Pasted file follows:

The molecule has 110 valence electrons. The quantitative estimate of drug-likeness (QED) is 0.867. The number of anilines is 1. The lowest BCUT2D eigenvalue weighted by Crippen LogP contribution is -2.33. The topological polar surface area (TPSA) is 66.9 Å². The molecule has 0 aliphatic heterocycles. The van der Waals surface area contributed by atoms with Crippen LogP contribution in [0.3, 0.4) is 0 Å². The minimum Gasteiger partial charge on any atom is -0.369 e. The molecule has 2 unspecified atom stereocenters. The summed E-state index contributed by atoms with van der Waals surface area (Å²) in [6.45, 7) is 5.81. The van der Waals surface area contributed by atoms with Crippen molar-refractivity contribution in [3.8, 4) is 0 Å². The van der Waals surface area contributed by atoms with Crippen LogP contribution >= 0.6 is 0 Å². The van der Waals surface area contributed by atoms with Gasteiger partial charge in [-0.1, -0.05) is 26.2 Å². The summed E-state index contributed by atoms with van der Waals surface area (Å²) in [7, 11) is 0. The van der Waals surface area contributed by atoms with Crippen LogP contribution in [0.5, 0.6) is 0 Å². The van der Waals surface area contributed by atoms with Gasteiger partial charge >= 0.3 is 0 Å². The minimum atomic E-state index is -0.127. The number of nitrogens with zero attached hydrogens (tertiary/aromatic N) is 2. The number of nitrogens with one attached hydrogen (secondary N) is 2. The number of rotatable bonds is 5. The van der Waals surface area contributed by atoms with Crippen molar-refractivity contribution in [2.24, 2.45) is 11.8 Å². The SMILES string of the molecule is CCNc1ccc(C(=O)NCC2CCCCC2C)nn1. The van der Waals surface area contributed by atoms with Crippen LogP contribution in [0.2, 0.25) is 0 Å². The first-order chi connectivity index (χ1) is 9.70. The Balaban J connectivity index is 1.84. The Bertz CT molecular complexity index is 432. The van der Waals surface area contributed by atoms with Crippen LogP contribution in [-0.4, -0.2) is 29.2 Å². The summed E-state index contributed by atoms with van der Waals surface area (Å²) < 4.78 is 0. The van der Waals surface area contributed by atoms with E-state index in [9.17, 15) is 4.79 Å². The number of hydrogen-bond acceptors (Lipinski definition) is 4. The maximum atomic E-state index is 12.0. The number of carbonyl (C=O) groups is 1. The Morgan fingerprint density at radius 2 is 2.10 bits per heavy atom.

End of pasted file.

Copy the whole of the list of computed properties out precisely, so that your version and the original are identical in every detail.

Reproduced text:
The molecule has 110 valence electrons. The quantitative estimate of drug-likeness (QED) is 0.867. The number of anilines is 1. The lowest BCUT2D eigenvalue weighted by Crippen LogP contribution is -2.33. The topological polar surface area (TPSA) is 66.9 Å². The molecule has 0 aliphatic heterocycles. The van der Waals surface area contributed by atoms with Crippen LogP contribution in [0.3, 0.4) is 0 Å². The minimum Gasteiger partial charge on any atom is -0.369 e. The molecule has 2 unspecified atom stereocenters. The summed E-state index contributed by atoms with van der Waals surface area (Å²) in [6.45, 7) is 5.81. The van der Waals surface area contributed by atoms with Crippen molar-refractivity contribution in [3.8, 4) is 0 Å². The van der Waals surface area contributed by atoms with Crippen LogP contribution >= 0.6 is 0 Å². The van der Waals surface area contributed by atoms with Gasteiger partial charge in [-0.1, -0.05) is 26.2 Å². The summed E-state index contributed by atoms with van der Waals surface area (Å²) in [7, 11) is 0. The van der Waals surface area contributed by atoms with Crippen LogP contribution in [0.5, 0.6) is 0 Å². The van der Waals surface area contributed by atoms with Gasteiger partial charge >= 0.3 is 0 Å². The minimum atomic E-state index is -0.127. The number of nitrogens with zero attached hydrogens (tertiary/aromatic N) is 2. The number of nitrogens with one attached hydrogen (secondary N) is 2. The number of rotatable bonds is 5. The van der Waals surface area contributed by atoms with Crippen molar-refractivity contribution in [2.24, 2.45) is 11.8 Å². The SMILES string of the molecule is CCNc1ccc(C(=O)NCC2CCCCC2C)nn1. The van der Waals surface area contributed by atoms with Crippen LogP contribution in [0.2, 0.25) is 0 Å². The first-order chi connectivity index (χ1) is 9.70. The Balaban J connectivity index is 1.84. The Bertz CT molecular complexity index is 432. The van der Waals surface area contributed by atoms with Crippen LogP contribution in [-0.4, -0.2) is 29.2 Å². The summed E-state index contributed by atoms with van der Waals surface area (Å²) < 4.78 is 0. The van der Waals surface area contributed by atoms with E-state index in [9.17, 15) is 4.79 Å². The number of hydrogen-bond acceptors (Lipinski definition) is 4. The maximum atomic E-state index is 12.0. The number of carbonyl (C=O) groups is 1. The Morgan fingerprint density at radius 2 is 2.10 bits per heavy atom.